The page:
Friday, April 17, 2009

Iamboatman's Blog Provided Timely Information That Causes Silversea to Throw Out The Children (Program) To Keep the Luxury Bath Water

Last week I posted that Silversea was going to institute a Children's Program ala Regent Seven Seas Cruises: Silversea is Robbing The (Regent Seven Seas') Cradle. The information was not posted or confirmed anywhere else that I am aware of. At the time I said "Silversea is making a big mistake". And I was, apparently, correct.

The information I posted here found its way onto Cruise Critic and between Silversea consistently reading my blog, The Gold Standard Forum and Cruise Critic today one of my readers let me know of Silversea posting that is abandoning the Children's Program before it even started. Steven Tucker, Silversea's Vice President of National Accounts, posted on Cruise Critic just minutes ago:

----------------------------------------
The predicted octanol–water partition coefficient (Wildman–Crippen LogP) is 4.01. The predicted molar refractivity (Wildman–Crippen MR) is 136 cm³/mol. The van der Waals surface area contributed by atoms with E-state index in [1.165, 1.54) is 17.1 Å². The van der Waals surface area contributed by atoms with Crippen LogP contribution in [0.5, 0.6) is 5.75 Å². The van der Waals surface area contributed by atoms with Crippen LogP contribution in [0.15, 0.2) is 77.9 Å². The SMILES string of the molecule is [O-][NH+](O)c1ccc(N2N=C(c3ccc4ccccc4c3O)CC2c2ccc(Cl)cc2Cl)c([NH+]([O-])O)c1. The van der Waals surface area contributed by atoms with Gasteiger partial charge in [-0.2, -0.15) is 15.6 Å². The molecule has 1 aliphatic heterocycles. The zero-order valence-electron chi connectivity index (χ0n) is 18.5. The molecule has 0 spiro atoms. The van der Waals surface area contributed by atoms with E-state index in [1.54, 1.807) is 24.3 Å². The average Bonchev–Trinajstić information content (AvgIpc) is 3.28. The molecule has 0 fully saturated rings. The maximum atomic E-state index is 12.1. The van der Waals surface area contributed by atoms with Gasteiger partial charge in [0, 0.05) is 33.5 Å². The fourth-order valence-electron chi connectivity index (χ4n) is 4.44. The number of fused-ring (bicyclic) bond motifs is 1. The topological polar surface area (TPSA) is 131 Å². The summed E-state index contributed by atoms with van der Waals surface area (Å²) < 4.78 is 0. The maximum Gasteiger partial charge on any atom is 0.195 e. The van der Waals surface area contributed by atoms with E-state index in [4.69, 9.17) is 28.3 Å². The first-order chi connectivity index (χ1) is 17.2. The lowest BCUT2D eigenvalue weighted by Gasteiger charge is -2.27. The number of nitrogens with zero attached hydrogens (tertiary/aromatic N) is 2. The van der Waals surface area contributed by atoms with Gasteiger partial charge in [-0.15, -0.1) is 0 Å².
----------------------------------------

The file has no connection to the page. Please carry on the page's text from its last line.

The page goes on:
From Steve Tucker:

OK, you have spoken, and we have heard you!

We appreciate your comments and the passion you have about preserving the sophisticated, club-like atmosphere and ambiance aboard Silversea.

With that being said, we have decided to stop promoting the $199 Children's Programme.

We were quite surprised at the amount of attention and numerous posts that this subject has created. Since Silversea ships have no quad occupancy suites and a very limited number of triple occupancy suites, this program was never intended to generate a huge increase in the number of children that would normally sail on Silversea at any given time.

In any case, it is now our desire to revert back to the way we have previously handled the few children that do travel on Silversea. We will continue to ensure the best possible cruise experience for all our valued guests.

Thank you again to the readers of this board for your valuable input.

Steve Tucker
Vice President National Accounts & Eastern Region Sales, The Americas
Silversea Cruises

It seems that, as I have said before, the overall clientèle of Silversea and Seabourn is, in fact, tuned into a difference sense of what a luxury experience than Regent. There is a difference between graciously accommodating the children that to cruise on luxury lines and marketing to draw them to the ships.

At least here the experience was short-lived and did not effect more than the emotions of the few that actually knew of it's existence.